1. On matters in general I am an idealist. But on tuition fees I am one of Spincop’s pragmatists. The political ‘system’ (of which we are all a part in one way or another) expects political parties to make election commitments, to simplify and avoid nuance, and not to hedge their bets with ‘ifs and buts’. Parties know that they need to win power if they are to achieve anything. So, they make promises to garner our votes. But the public should take election manifestos with a pinch of salt. If the LibDems had been elected to govern, perhaps the critics would have a point, but the Conservatives won the election. The Government is a coalition, with LibDems a minority. All parties to a coalition cannot have their way. Compromise when it comes to Commons voting means that one party or another is going to be open to the charge of breaking a pledge or principle, not sticking to its guns, etc. Politicians would be wise to resist making pre-election promises. The public and media need to grow up. Instead of singling out the big fish to blame, see and understand that the fishtank (aka the system of attaining and exercising political power) is “fearful, stressful, murky, confusing and insecure”. Cleaning up electioneering (as Phil Woolas found to his cost) is necessary, but political fish will never shine as brightly as we’d like them too, because the water is always going to be somewhat dirty. Not just here but in the Middle East too. It’s easy to see and blame the sharks in Sharm el-Sheikh’s blue waters, but it’s people who dump food waste in those waters and feed fish to get nearer to them and take better pictures. A few days ago I passed a road sign saying ‘Don’t complain about the traffic: you are the traffic’. Well, we are all a part of a politician’s environment: they sometimes feed us promises because they know that is what we want to hear them say, and then we reward them. So stop feeding them in return. Vote for the ‘no promises’ party! Most of them are really trying to do their best in the circumstances. That all we should hold them accountable for.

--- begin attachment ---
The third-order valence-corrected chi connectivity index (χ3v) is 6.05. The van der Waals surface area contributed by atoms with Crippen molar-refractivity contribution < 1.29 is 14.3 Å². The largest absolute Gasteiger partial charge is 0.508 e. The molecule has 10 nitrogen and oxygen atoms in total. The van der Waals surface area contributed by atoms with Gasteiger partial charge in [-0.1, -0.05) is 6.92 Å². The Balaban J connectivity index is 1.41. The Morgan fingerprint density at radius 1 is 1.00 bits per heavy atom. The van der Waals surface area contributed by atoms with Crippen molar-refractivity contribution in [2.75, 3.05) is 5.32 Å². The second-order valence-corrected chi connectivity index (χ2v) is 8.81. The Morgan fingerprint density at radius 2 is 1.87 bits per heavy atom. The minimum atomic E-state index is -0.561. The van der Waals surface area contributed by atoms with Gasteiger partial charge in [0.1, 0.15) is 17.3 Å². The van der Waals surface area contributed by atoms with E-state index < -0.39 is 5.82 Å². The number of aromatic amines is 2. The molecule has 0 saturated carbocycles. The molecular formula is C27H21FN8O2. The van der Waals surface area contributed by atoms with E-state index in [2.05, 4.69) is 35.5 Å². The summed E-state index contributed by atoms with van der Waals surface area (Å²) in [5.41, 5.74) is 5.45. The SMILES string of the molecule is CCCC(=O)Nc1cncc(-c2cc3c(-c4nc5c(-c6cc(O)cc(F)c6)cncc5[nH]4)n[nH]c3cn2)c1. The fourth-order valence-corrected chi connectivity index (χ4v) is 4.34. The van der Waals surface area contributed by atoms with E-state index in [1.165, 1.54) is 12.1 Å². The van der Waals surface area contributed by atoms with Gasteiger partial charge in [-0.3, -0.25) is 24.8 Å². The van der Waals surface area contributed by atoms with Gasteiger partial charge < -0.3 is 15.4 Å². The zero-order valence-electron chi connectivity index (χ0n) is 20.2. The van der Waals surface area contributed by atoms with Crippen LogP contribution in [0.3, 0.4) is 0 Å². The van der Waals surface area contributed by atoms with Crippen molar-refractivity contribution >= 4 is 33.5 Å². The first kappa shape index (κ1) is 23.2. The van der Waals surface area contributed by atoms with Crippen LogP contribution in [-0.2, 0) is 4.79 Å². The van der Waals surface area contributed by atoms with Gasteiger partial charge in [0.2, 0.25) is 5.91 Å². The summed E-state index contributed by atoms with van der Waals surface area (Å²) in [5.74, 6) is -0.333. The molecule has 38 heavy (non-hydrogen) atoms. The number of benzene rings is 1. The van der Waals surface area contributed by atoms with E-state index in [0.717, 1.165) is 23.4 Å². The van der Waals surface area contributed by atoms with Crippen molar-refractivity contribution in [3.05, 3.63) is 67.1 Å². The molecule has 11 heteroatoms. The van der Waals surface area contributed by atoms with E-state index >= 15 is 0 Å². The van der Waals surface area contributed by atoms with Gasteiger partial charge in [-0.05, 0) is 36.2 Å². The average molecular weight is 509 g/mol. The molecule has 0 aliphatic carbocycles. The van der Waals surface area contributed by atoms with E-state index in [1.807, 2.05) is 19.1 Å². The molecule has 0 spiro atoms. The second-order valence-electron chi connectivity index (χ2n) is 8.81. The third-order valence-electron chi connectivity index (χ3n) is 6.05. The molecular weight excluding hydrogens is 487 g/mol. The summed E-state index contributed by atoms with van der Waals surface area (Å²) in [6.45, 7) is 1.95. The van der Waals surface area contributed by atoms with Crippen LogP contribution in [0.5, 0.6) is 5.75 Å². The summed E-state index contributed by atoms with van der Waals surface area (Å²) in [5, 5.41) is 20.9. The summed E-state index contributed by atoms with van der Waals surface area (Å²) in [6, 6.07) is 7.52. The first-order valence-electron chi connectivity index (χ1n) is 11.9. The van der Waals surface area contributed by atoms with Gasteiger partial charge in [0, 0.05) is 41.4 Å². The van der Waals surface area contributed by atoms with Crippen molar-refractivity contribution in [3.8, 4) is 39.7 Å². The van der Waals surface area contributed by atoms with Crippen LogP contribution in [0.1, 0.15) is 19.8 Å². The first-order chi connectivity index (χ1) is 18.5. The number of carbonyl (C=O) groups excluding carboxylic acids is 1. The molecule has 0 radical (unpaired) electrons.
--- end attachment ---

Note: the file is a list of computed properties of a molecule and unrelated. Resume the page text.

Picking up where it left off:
1. Bill – this is a good, robust response to the post, much of which I’m in agreement with. I am critical of Clegg, but I accept your point that he’s been swimming in filthy water for some time! I would just like to see a leader (of any political persuasion) make a start, no matter how small, on cleaning it up.

      My particular concern here is that people in high profile leadership roles (in public life and in business) are undermining the credibility of leadership when they act in this way. A classic example is calling for restraint, belt-tightening and sacrifice. This only has any real power if your own record on these matters stands up to scrutiny.

      When it doesn’t, you just water the seeds of cycnicism. How many more percentage points can the ‘I never trust a politican’ score increase by before the whole system is in terminal disrepute? There are some pretty unsavoury political movements swimming in the waters already; people in power should be careful not to provide them with a food supply. Thanks again for your excellent feedback.

  2. I’d have some sympathy with the cry of ‘we didn’t know how bad it was until we were in power, and so that is why we are going back on our promise’ if they didn’t all read the same briefings, walk down the same corridors, and drink in the same bars. In business, if you are externally recruited this cry washes, if you are promoted or transferred from another unit it does not. I suggest that Clegg has been promoted or perhaps transferred from another unit.